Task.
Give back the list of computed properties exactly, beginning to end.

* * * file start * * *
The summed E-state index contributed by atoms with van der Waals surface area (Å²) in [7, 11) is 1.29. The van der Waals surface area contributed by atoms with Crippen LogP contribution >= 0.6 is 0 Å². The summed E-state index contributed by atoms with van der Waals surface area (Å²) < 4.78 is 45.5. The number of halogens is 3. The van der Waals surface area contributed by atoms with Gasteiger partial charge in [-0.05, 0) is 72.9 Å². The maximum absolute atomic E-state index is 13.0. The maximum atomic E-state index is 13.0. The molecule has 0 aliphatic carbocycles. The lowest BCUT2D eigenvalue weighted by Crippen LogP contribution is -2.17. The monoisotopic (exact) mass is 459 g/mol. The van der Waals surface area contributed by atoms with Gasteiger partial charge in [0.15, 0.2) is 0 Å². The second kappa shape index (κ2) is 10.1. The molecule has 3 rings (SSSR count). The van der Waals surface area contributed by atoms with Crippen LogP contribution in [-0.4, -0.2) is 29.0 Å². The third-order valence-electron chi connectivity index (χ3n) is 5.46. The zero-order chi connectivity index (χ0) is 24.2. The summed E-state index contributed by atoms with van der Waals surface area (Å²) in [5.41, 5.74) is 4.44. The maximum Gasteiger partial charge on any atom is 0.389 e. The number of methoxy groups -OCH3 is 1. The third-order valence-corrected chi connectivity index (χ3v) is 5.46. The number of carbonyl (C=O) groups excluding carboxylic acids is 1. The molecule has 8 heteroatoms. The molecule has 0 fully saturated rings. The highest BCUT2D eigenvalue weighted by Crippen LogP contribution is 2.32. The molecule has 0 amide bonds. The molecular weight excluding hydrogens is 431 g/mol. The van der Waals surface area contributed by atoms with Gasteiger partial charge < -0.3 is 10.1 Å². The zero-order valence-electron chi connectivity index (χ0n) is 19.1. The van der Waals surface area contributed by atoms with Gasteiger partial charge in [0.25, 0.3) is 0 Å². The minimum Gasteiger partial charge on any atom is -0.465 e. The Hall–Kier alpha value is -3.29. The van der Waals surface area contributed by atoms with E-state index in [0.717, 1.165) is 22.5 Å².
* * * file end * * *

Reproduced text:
The summed E-state index contributed by atoms with van der Waals surface area (Å²) in [7, 11) is 1.29. The van der Waals surface area contributed by atoms with Crippen LogP contribution >= 0.6 is 0 Å². The summed E-state index contributed by atoms with van der Waals surface area (Å²) < 4.78 is 45.5. The number of halogens is 3. The van der Waals surface area contributed by atoms with Gasteiger partial charge in [-0.05, 0) is 72.9 Å². The maximum absolute atomic E-state index is 13.0. The maximum atomic E-state index is 13.0. The molecule has 0 aliphatic carbocycles. The lowest BCUT2D eigenvalue weighted by Crippen LogP contribution is -2.17. The monoisotopic (exact) mass is 459 g/mol. The van der Waals surface area contributed by atoms with Gasteiger partial charge in [0.15, 0.2) is 0 Å². The second kappa shape index (κ2) is 10.1. The molecule has 3 rings (SSSR count). The van der Waals surface area contributed by atoms with Crippen LogP contribution in [-0.4, -0.2) is 29.0 Å². The third-order valence-electron chi connectivity index (χ3n) is 5.46. The zero-order chi connectivity index (χ0) is 24.2. The summed E-state index contributed by atoms with van der Waals surface area (Å²) in [5.41, 5.74) is 4.44. The maximum Gasteiger partial charge on any atom is 0.389 e. The number of methoxy groups -OCH3 is 1. The third-order valence-corrected chi connectivity index (χ3v) is 5.46. The number of carbonyl (C=O) groups excluding carboxylic acids is 1. The molecule has 8 heteroatoms. The molecule has 0 fully saturated rings. The highest BCUT2D eigenvalue weighted by Crippen LogP contribution is 2.32. The molecule has 0 amide bonds. The molecular weight excluding hydrogens is 431 g/mol. The van der Waals surface area contributed by atoms with Gasteiger partial charge < -0.3 is 10.1 Å². The zero-order valence-electron chi connectivity index (χ0n) is 19.1. The van der Waals surface area contributed by atoms with Gasteiger partial charge in [0.25, 0.3) is 0 Å². The minimum Gasteiger partial charge on any atom is -0.465 e. The Hall–Kier alpha value is -3.29. The van der Waals surface area contributed by atoms with E-state index in [0.717, 1.165) is 22.5 Å².